Title

Scenario Archetypes Reveal Risks and Opportunities for Global Mountain Futures

Document Type

Article

Publication Date

7-2021

Abstract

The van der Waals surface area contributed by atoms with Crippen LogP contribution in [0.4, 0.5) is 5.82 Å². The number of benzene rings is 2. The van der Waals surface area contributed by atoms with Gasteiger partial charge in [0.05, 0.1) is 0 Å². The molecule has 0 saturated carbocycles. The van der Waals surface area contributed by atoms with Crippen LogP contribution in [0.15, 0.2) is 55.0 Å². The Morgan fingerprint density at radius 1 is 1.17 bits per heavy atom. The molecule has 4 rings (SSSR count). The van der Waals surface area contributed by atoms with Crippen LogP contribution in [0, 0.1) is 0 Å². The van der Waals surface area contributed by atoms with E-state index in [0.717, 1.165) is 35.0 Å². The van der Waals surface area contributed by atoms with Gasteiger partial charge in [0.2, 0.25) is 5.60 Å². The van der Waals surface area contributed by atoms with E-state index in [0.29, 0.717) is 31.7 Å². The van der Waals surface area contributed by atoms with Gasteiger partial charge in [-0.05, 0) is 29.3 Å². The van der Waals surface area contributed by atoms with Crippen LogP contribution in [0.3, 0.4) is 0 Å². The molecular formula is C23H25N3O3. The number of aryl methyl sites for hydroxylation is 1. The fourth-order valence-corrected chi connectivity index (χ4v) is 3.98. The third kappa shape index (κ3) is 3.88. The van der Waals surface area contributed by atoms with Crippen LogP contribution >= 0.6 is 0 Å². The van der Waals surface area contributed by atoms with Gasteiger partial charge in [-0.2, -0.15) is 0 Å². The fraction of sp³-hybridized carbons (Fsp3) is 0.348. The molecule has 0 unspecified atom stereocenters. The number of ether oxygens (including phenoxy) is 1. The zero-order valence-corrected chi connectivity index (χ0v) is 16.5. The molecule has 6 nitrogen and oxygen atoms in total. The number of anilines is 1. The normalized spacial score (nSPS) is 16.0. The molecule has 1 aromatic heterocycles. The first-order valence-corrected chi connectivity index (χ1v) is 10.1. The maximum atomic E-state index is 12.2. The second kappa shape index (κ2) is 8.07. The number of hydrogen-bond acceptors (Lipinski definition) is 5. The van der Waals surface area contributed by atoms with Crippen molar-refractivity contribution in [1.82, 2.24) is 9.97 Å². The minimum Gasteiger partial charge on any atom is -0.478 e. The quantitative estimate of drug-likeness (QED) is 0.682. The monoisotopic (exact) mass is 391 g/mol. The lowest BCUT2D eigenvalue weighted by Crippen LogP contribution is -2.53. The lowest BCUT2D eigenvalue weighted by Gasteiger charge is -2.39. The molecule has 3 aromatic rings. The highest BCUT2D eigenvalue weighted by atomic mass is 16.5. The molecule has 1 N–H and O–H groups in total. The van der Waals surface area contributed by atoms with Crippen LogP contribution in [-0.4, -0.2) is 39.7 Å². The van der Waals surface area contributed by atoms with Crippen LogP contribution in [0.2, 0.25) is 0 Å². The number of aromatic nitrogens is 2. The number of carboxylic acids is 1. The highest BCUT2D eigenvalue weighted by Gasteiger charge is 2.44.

Mountain social-ecological systems (MtSES) are transforming rapidly due to changes in multiple environmental and socioeconomic drivers. However, the complexity and diversity of MtSES present challenges for local communities, researchers and decision makers seeking to anticipate change and promote action towards sustainable MtSES. Participatory scenario planning can reveal potential futures and their interacting dynamics, while archetype analysis aggregates insights from site-based scenarios. We combined a systematic review of the global MtSES participatory scenarios literature and archetype analysis to identify emergent MtSES archetypal configurations. An initial sample of 1983 rendered 42 articles that contained 142 scenarios within which were 852 ‘futures states’. From these future states within the scenarios, we identified 59 desirable and undesirable futures that were common across studies. These ‘common futures’ were grouped into four clusters that correlated significantly with three social-ecological factors (GDP per capita, income inequality, and mean annual temperature). Using these clusters and their associated significant factors, we derived four MtSES scenario archetypal configurations characterized by similar key adaptation strategies, assumptions, risks, and uncertainties. We called these archetypes: (1) “revitalization through effective institutions and tourism”; (2) “local innovations in smallholder farming and forestry”; (3) “upland depopulation and increased risk of hazards”; and (4) “regulated economic and ecological prosperity”. Results indicate risks to be mitigated, including biodiversity loss, ecosystem degradation, cultural heritage change, loss of connection to the land, weak leadership, market collapse, upland depopulation, increased landslides, avalanches, mudflows and rock falls, as well as climate variability and change. Transformative opportunities lie in adaptive biodiversity conservation, income diversification, adaptation to market fluxes, improving transport and irrigation infrastructure, high quality tourism and preserving traditional knowledge. Despite the uncertainties arising from global environmental changes, these archetypes support better targeting of evidence-informed actions across scales and sectors in MtSES.

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